Simple C source for CORDIC

CORDIC is a simple and effecient algorithm computing the sine and cosine of a value using only basic arithmetic (addition, subtraction and shifts). Below is some very simple ANSI C code for fixed point CORDIC calculations. It is based on the definitions given in the excellent FXTBook . Read that if you're interested in more detail.

Code

The program generates a header file with th constants and code for CORDIC computations when using different word sizes. It will write the header file to standard output. Note that this uses the math library to compute the constants -- so run it on a device with an FPU, then compile the resulting H file on your target device if you are cross-compiling onto another platform (e.g. onto a microcontroller). Specify the number of bits to be used -- this will generate tables which map 1.0 == 2^(bitsize-2). For 16-bits for example, the resulting header file will use a 2.14 fixed-point representation. This will ensure maximum precision. You could alter mul below to be another value if you already have a fixed-point representation you wish to use.

gentable.c

#include <math.h>
#define M_PI 3.1415926536897932384626
#define K1 0.6072529350088812561694

int main(int argc, char **argv)
{
    int i;
    int bits = 32; // number of bits 
    int mul = (1<<(bits-2));
    
    
    int n = bits; // number of elements. 
    int c;

    printf("//Cordic in %d bit signed fixed point math\n", bits);
    printf("//Function is valid for arguments in range -pi/2 -- pi/2\n");
    printf("//for values pi/2--pi: value = half_pi-(theta-half_pi) and similarly for values -pi---pi/2\n");
    printf("//\n");
    printf("// 1.0 = %d\n", mul);
    printf("// 1/k = 0.6072529350088812561694\n");
    printf("// pi = 3.1415926536897932384626\n");

    printf("//Constants\n");
    printf("#define cordic_1K 0x%08X\n", (int)(mul*K1));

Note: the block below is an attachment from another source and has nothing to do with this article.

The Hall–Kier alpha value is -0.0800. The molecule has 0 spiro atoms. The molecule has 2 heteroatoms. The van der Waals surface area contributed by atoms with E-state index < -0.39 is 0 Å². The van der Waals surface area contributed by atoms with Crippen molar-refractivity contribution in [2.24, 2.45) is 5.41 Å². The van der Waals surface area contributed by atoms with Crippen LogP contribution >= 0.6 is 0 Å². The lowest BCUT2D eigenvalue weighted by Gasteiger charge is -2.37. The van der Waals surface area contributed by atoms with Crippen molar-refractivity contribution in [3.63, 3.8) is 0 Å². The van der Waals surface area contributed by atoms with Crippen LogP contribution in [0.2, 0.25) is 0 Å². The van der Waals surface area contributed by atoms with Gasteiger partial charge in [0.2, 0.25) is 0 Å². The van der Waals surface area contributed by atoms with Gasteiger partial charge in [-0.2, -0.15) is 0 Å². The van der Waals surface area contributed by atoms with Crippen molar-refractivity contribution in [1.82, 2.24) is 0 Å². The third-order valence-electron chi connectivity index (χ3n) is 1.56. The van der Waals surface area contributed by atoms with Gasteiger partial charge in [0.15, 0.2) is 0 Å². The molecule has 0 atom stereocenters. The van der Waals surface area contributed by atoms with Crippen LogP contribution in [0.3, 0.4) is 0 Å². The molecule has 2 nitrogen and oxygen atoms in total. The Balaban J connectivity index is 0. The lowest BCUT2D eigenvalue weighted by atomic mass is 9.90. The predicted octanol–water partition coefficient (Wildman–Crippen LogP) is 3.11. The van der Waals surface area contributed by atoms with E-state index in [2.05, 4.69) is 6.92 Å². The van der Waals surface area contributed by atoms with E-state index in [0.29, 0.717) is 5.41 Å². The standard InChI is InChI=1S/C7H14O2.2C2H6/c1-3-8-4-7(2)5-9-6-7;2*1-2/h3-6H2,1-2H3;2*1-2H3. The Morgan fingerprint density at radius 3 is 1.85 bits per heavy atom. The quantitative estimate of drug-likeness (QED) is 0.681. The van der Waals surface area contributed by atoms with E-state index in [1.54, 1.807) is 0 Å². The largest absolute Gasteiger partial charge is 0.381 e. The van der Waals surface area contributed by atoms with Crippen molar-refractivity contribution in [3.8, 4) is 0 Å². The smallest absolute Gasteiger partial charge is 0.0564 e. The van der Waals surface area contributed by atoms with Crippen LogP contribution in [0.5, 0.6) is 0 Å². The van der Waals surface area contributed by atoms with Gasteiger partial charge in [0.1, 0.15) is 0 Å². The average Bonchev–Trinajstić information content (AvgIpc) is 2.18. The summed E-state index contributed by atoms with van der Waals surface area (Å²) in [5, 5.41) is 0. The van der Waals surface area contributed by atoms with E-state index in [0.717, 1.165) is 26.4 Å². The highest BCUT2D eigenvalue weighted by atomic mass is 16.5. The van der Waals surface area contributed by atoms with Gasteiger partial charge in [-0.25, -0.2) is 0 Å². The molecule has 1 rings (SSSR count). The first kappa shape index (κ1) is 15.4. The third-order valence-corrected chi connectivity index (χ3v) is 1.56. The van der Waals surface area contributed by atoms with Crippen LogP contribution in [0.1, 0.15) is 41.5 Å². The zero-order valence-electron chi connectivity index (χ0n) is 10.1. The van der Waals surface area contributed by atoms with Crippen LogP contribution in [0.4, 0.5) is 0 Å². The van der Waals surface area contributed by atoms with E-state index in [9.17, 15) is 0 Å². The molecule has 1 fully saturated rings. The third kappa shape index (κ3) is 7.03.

printf("#define half_pi 0x%08X\n", (int)(mul*(M_PI/2)));
    printf("#define MUL %f\n", (double)mul);
    printf("#define CORDIC_NTAB %d\n", n);
    
    printf("int cordic_ctab [] = {");
    for(i=0;i<n;i++)
    {
        c = (atan(pow(2, -i)) * mul);
        printf("0x%08X, ", c);
    }
    printf("};\n\n");

    //Print the cordic function
    printf("void cordic(int theta, int *s, int *c, int n)\n{\n  int k, d, tx, ty, tz;\n");
    printf("  int x=cordic_1K,y=0,z=theta;\n  n = (n>CORDIC_NTAB) ? CORDIC_NTAB : n;\n");
    printf("  for (k=0; k<n; ++k)\n  {\n    d = z>>%d;\n", (bits-1));
    printf("    //get sign. for other architectures, you might want to use the more portable version\n");
    printf("    //d = z>=0 ? 0 : -1;\n    tx = x - (((y>>k) ^ d) - d);\n    ty = y + (((x>>k) ^ d) - d);\n");
    printf("    tz = z - ((cordic_ctab[k] ^ d) - d);\n    x = tx; y = ty; z = tz;\n  }  \n *c = x; *s = y;\n}\n");
    
}
The CORDIC function will expect a value from -pi/2 to pi/2. Other values can be computed easily. For pi/2--pi, the result is just (pi/2-(a-pi/2)) and similarly for -pi---pi/2. Every other angle can be mapped into this range by taking the angle mod pi. Assuming you set bits to 32, and saved the output from gentable.c to "cordic-32bit.h", you will have a file like this:

cordic-32bit.h

//Cordic in 32 bit signed fixed point math
//Function is valid for arguments in range -pi/2 -- pi/2
//for values pi/2--pi: value = half_pi-(theta-half_pi) and similarly for values -pi---pi/2
//
// 1.0 = 1073741824
// 1/k = 0.6072529350088812561694
// pi = 3.1415926536897932384626
//Constants
#define cordic_1K 0x26DD3B6A
#define half_pi 0x6487ED51
#define MUL 1073741824.000000
#define CORDIC_NTAB 32
int cordic_ctab [] = {0x3243F6A8, 0x1DAC6705, 0x0FADBAFC, 0x07F56EA6, 0x03FEAB76, 0x01FFD55B, 
0x00FFFAAA, 0x007FFF55, 0x003FFFEA, 0x001FFFFD, 0x000FFFFF, 0x0007FFFF, 0x0003FFFF, 
0x0001FFFF, 0x0000FFFF, 0x00007FFF, 0x00003FFF, 0x00001FFF, 0x00000FFF, 0x000007FF, 
0x000003FF, 0x000001FF, 0x000000FF, 0x0000007F, 0x0000003F, 0x0000001F, 0x0000000F, 
0x00000008, 0x00000004, 0x00000002, 0x00000001, 0x00000000, };

void cordic(int theta, int *s, int *c, int n)
{
  int k, d, tx, ty, tz;
  int x=cordic_1K,y=0,z=theta;
  n = (n>CORDIC_NTAB) ? CORDIC_NTAB : n;
  for (k=0; k<n; ++k)
  {
    d = z>>31;
    //get sign. for other architectures, you might want to use the more portable version
    //d = z>=0 ? 0 : -1;
    tx = x - (((y>>k) ^ d) - d);
    ty = y + (((x>>k) ^ d) - d);
    tz = z - ((cordic_ctab[k] ^ d) - d);
    x = tx; y = ty; z = tz;
  }  
 *c = x; *s = y;
}
Obviously a 16 bit CORDIC algorithm can be created just as easily (the result is cordic-16bit.h in this case). The following file shows the CORDIC computation with a simple test function that compares the results to the standard math implementation.

cordic-test.c

#include "cordic-32bit.h"
#include <math.h> // for testing only!

//Print out sin(x) vs fp CORDIC sin(x)
int main(int argc, char **argv)
{
    double p;
    int s,c;
    int i;    
    for(i=0;i<50;i++)
    {
        p = (i/50.0)*M_PI/2;        
        //use 32 iterations
        cordic((p*MUL), &s, &c, 32);
        //these values should be nearly equal
        printf("%f : %f\n", s/MUL, sin(p));
    }       
}
The CORDIC algorithm is not perfectly accurate, but it simple to implement on limited hardware devices (those without hardware multipliers or with very little storage space).